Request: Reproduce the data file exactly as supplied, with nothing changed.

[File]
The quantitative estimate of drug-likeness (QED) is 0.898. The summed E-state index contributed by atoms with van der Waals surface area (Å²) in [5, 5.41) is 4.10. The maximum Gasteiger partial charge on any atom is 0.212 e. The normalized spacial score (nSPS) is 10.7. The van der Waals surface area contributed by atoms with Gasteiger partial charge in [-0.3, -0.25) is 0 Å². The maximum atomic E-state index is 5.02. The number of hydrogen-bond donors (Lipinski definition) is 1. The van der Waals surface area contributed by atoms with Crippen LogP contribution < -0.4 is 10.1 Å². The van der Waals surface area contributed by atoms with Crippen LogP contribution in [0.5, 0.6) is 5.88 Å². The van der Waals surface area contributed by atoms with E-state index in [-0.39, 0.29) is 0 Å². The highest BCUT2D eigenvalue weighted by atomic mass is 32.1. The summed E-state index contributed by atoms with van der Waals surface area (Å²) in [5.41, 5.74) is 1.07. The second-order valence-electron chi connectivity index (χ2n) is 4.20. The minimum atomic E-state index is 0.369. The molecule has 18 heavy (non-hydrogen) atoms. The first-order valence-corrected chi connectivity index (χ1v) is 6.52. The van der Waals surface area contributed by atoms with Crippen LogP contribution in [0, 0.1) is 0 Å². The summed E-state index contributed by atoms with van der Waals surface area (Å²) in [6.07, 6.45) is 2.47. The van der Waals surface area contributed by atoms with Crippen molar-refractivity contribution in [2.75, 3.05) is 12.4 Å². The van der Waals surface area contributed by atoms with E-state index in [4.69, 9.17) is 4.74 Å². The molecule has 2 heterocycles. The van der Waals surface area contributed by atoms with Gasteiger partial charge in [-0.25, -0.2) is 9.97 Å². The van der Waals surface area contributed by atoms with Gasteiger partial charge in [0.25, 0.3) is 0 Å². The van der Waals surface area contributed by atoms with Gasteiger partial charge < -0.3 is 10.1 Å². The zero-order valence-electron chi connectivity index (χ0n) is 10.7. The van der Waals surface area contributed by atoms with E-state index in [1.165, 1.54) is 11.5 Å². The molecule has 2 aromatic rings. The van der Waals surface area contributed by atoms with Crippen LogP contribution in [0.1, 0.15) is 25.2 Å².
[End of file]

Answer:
The quantitative estimate of drug-likeness (QED) is 0.898. The summed E-state index contributed by atoms with van der Waals surface area (Å²) in [5, 5.41) is 4.10. The maximum Gasteiger partial charge on any atom is 0.212 e. The normalized spacial score (nSPS) is 10.7. The van der Waals surface area contributed by atoms with Gasteiger partial charge in [-0.3, -0.25) is 0 Å². The maximum atomic E-state index is 5.02. The number of hydrogen-bond donors (Lipinski definition) is 1. The van der Waals surface area contributed by atoms with Crippen LogP contribution < -0.4 is 10.1 Å². The van der Waals surface area contributed by atoms with Crippen LogP contribution in [0.5, 0.6) is 5.88 Å². The van der Waals surface area contributed by atoms with E-state index in [-0.39, 0.29) is 0 Å². The highest BCUT2D eigenvalue weighted by atomic mass is 32.1. The summed E-state index contributed by atoms with van der Waals surface area (Å²) in [5.41, 5.74) is 1.07. The second-order valence-electron chi connectivity index (χ2n) is 4.20. The minimum atomic E-state index is 0.369. The molecule has 18 heavy (non-hydrogen) atoms. The first-order valence-corrected chi connectivity index (χ1v) is 6.52. The van der Waals surface area contributed by atoms with Crippen LogP contribution in [0, 0.1) is 0 Å². The summed E-state index contributed by atoms with van der Waals surface area (Å²) in [6.07, 6.45) is 2.47. The van der Waals surface area contributed by atoms with Crippen molar-refractivity contribution in [2.75, 3.05) is 12.4 Å². The van der Waals surface area contributed by atoms with E-state index in [4.69, 9.17) is 4.74 Å². The molecule has 2 heterocycles. The van der Waals surface area contributed by atoms with Gasteiger partial charge in [-0.25, -0.2) is 9.97 Å². The van der Waals surface area contributed by atoms with Gasteiger partial charge in [0.25, 0.3) is 0 Å². The van der Waals surface area contributed by atoms with Gasteiger partial charge < -0.3 is 10.1 Å². The zero-order valence-electron chi connectivity index (χ0n) is 10.7. The van der Waals surface area contributed by atoms with E-state index in [1.165, 1.54) is 11.5 Å². The molecule has 2 aromatic rings. The van der Waals surface area contributed by atoms with Crippen LogP contribution in [0.1, 0.15) is 25.2 Å².